Saturday, March 31, 2007
It was a rainy day...a day deserving of making yet another appearance at our local theatre. Yes, even after last weeks attempt at "Mimzy", Disneys "The Robinson's" has been on our list for awhile. To add risk to this outing, our theatre was showing the digital 3D version. Let's just say that Sam gave it a big 2 thumbs up. But that was not the only thing that touched me at the theatre today...it was the previews. I was in tears during a preview for the first time ever.
Maybe I am a little behind the news, but I knew nothing of this new movie coming out in June, called Martian Child. You have already seen the trailer attached. I don't know about you, but this was screaming "acceptance" to me loud and proud. This little child, whether he is from Mars or not, sure does resemble a unique and special child who could be autistic or have Asperger's Syndrome. The lengthy trailer at the theatre displayed this adorable child in a manner that reminded me of some of the interesting, cute and quirky things that Sam does or would do. The way he examines his world like the boy checking out the trees in the car. How he appears to wear sunglasses frequently, reminding me of Sam's sensitivity that he used to have to light. The way the boy just wants to have a family and learn human"ness". I believe all our little ones are like that. I am telling ya, I had tears from the stupid preview, I can't imagine what the movie will be like.
But what I hope the movie "really" is like...is that it teaches the world a lesson on acceptance of everyone, not tolerance ( I HATE that word, we should never just tolerate others), but acceptance...acceptance for everyone- autistic or neurotypical, black or white, Jew or gentile, rich or poor, short or tall, skinny or large...but all.
The line that caught me in the preview was when the little boy says to John Cusack, "Is it good to be like everyone else?"
I can't wait to see this movie!
A Twist of Faith
With Holy Week here, I hope everyone is reminded of that incredible Savior who wasn't accepted nor tolerated and was put on the cross. Put there in fact, so that we all may live a life full of acceptance and love for everyone.
Sunday, March 25, 2007
As I have stated in earlier posts, we have learned to do a lot of things in our family in pairs. Zach and Brent do an activity while Sam and I do another activity. This, mostly because we want to respect Sam's needs and how he will handle certain situations. We have learned that there are some things that we won't try to do as a family because it would be too much for him and one of us would end up leaving with him.
However...family time is so important for us, that we have forced Sam to like a couple areas that the rest of us love, for the sake of doing it as a family. One thing we do "as family" is make sure we hit every family feature film as soon as it comes out. Sam has learned how to handle the previews. He covers his ears and then has me put my hands over his for extra support. The next time you go to the movies, check it out...the previews really are louder than the movie.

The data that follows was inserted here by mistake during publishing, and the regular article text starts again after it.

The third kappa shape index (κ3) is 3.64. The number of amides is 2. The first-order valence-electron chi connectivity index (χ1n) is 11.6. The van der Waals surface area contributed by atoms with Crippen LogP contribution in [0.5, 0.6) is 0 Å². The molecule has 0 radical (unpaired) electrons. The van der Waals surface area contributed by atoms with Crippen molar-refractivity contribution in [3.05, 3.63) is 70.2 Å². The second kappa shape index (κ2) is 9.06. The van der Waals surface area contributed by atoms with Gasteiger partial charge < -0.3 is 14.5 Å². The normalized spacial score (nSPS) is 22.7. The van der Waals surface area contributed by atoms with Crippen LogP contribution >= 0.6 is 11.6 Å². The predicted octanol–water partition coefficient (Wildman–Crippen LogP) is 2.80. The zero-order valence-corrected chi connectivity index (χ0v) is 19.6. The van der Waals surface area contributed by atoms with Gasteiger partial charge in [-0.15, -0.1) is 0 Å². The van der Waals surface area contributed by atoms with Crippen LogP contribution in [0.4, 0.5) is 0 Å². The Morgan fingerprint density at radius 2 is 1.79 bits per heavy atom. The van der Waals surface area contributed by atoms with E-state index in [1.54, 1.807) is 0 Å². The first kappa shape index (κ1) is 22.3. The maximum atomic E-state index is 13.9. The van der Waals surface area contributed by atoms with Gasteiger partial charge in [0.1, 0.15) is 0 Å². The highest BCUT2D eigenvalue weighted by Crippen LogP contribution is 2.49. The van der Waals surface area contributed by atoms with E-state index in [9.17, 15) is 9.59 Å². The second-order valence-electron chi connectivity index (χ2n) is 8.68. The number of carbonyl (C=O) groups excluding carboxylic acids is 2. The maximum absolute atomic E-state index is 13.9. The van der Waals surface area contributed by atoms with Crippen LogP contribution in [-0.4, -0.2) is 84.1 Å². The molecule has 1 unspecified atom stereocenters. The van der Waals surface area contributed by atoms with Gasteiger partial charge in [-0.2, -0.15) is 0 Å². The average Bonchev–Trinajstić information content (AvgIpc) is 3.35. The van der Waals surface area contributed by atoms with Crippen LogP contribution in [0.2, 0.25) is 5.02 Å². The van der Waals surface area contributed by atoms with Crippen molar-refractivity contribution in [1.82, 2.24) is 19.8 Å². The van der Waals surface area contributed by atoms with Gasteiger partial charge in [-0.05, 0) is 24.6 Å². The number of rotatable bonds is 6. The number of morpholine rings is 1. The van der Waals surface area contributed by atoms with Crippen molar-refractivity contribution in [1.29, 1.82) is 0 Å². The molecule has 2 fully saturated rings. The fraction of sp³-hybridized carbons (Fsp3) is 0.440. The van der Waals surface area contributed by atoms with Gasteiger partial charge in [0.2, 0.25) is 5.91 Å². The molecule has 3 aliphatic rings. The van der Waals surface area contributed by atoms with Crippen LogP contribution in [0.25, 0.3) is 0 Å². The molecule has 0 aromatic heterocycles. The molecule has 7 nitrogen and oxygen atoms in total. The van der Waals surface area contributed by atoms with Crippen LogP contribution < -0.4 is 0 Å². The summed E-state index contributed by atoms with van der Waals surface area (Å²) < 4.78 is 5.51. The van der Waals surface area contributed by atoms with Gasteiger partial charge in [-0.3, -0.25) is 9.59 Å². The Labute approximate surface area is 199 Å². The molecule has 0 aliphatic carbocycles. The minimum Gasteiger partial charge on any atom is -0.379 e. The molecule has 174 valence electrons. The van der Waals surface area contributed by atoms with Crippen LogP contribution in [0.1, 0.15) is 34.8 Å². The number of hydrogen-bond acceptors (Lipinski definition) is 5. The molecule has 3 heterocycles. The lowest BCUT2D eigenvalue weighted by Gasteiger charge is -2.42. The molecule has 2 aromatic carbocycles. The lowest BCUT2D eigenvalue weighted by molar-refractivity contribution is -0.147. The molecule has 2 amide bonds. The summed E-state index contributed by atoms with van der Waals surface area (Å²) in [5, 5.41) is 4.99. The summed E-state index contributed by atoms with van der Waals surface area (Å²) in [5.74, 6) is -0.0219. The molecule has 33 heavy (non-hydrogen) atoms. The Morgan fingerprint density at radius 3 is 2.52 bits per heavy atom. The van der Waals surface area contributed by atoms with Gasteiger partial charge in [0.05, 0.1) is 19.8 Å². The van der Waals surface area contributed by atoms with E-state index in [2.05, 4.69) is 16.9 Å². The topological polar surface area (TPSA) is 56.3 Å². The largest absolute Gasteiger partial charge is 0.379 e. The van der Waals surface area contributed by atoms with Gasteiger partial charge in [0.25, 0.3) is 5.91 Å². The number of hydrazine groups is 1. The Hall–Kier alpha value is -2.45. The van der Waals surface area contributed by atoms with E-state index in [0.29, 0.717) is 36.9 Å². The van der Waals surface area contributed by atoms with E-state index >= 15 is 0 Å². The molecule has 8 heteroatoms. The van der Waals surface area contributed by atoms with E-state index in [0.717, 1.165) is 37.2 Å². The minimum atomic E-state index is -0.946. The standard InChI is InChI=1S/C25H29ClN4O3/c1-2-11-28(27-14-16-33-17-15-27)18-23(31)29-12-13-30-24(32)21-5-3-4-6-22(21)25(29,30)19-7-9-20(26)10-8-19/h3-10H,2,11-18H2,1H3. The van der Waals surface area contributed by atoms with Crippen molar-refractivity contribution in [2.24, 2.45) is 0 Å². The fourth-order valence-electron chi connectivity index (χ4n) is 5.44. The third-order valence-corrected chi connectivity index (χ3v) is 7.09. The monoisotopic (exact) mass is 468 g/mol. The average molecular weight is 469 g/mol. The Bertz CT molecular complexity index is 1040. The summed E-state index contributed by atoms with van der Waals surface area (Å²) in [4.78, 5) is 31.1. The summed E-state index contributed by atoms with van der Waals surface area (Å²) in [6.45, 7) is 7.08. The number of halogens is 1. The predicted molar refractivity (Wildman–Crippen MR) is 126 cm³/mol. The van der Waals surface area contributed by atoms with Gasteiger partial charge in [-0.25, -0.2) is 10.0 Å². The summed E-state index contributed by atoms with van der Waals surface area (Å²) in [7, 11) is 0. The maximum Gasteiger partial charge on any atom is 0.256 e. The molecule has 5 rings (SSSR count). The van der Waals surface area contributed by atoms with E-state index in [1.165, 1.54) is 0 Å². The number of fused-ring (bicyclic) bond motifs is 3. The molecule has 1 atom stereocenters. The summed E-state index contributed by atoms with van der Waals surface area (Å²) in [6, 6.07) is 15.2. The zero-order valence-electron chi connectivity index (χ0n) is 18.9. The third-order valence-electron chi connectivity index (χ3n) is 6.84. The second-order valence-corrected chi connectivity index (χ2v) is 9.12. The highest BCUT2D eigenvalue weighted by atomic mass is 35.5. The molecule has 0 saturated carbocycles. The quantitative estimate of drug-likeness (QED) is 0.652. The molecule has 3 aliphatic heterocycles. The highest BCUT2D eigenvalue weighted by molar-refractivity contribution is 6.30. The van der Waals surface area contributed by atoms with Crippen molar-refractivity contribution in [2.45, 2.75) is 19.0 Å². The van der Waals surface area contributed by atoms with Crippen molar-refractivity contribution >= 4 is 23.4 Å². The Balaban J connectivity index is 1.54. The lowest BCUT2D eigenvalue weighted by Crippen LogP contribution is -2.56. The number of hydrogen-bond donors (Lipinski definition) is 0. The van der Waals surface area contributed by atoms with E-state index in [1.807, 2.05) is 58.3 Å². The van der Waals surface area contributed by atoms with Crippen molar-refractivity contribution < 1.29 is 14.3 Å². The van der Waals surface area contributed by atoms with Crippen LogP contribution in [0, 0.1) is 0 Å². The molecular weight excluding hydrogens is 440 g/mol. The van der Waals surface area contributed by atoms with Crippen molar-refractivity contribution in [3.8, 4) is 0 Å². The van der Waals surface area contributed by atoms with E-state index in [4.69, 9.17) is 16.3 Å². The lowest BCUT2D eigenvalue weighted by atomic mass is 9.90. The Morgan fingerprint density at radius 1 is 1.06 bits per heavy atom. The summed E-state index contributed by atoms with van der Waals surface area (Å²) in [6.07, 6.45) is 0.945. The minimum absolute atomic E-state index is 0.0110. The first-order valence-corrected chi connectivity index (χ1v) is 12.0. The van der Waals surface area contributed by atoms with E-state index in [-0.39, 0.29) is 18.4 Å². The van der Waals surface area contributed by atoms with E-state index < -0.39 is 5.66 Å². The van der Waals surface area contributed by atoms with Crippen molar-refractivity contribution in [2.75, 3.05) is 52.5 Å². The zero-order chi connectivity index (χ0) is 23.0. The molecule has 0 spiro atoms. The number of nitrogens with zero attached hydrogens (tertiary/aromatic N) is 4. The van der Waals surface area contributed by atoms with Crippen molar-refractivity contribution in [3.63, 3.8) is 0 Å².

This past weekend we hit the theatres, with me convincing the men in my family that "The Last Mimzy" was a better choice than "TMNT (Teenage Mutant Ninja Turtles)". Uggg, being the mother of boys. Well my charm won all three of my boys over, and I got my way (or did I?).
This is a warning to all parents of autistic little ones. "The Last Mimzy" is not autism friendly. Sam and I had to leave a little before halfway through. For our little ones that deal with a lot of sensory issues, this movie has them. There are lots of flashing lights, blue and white to be specific. Along with the flashing lights of Mimzy's gear comes a high pitched hum whenever the Mimzy stuff communicates (which is a lot). It was just too much for Sam. So, instead of just rating this movie PG, it should also be rated S.O. for sensory overload!
On a side note. I didn't want to leave. I had loved the movie up to that point, and it also received high reviews from Zach and Brent, so on a personal note, I would still recommend this movie (just not for our little ones who already have sensory issues).
A Twist of Faith
Sometimes we learn through trial and error. I don't believe that it is error in having Sam learn to enjoy the things we like as a family at times, as he is part of our family. God created us to be together as a family. Just as we are learning about his world, he too is always learning about ours. What was an error was us not really checking out the reviews for that type of setting.
Let us consider how to provoke one another to love and good deeds, not neglecting to meet together, as is the habit of some, but encouraging one another, and all the more as you see the Day approaching.
Wednesday, March 21, 2007
“When you’re finished changing, you’re finished.”—Benjamin Franklin
....as David Bowie sang, "Ch-Ch-Ch-Ch-Changes...." I hope are coming our way. We have made some changes with Sam this week.... (This was the beginning of my post on February 28)
Just wanting to do an update since we have started Risperdal. Have received lots of e-mails from those of you who have had experience with it, and we want to thank you all for them.
At this point, we are still in the honeymoon stage. Sam started it a month ago next week. We have our follow-up appointment with our pediatrician to see how things are going next Friday.